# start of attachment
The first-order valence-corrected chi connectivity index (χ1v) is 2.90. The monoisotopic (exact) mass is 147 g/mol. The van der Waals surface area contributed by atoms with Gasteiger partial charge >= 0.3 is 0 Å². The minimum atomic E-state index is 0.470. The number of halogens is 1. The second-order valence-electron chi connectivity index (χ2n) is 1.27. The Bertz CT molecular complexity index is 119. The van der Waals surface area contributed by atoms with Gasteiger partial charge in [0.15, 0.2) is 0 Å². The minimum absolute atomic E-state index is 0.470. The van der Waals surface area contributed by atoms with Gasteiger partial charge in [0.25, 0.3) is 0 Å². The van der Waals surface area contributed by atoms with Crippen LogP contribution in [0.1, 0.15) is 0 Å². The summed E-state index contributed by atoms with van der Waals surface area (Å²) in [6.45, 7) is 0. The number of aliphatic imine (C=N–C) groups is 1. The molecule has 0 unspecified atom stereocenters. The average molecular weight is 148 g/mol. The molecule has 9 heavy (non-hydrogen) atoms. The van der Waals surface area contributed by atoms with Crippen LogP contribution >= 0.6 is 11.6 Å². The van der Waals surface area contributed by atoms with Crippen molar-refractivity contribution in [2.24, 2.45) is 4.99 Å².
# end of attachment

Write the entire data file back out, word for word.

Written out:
The first-order valence-corrected chi connectivity index (χ1v) is 2.90. The monoisotopic (exact) mass is 147 g/mol. The van der Waals surface area contributed by atoms with Gasteiger partial charge >= 0.3 is 0 Å². The minimum atomic E-state index is 0.470. The number of halogens is 1. The second-order valence-electron chi connectivity index (χ2n) is 1.27. The Bertz CT molecular complexity index is 119. The van der Waals surface area contributed by atoms with Gasteiger partial charge in [0.15, 0.2) is 0 Å². The minimum absolute atomic E-state index is 0.470. The van der Waals surface area contributed by atoms with Gasteiger partial charge in [0.25, 0.3) is 0 Å². The van der Waals surface area contributed by atoms with Crippen LogP contribution in [0.1, 0.15) is 0 Å². The summed E-state index contributed by atoms with van der Waals surface area (Å²) in [6.45, 7) is 0. The number of aliphatic imine (C=N–C) groups is 1. The molecule has 0 unspecified atom stereocenters. The average molecular weight is 148 g/mol. The molecule has 9 heavy (non-hydrogen) atoms. The van der Waals surface area contributed by atoms with Crippen LogP contribution >= 0.6 is 11.6 Å². The van der Waals surface area contributed by atoms with Crippen molar-refractivity contribution in [2.24, 2.45) is 4.99 Å².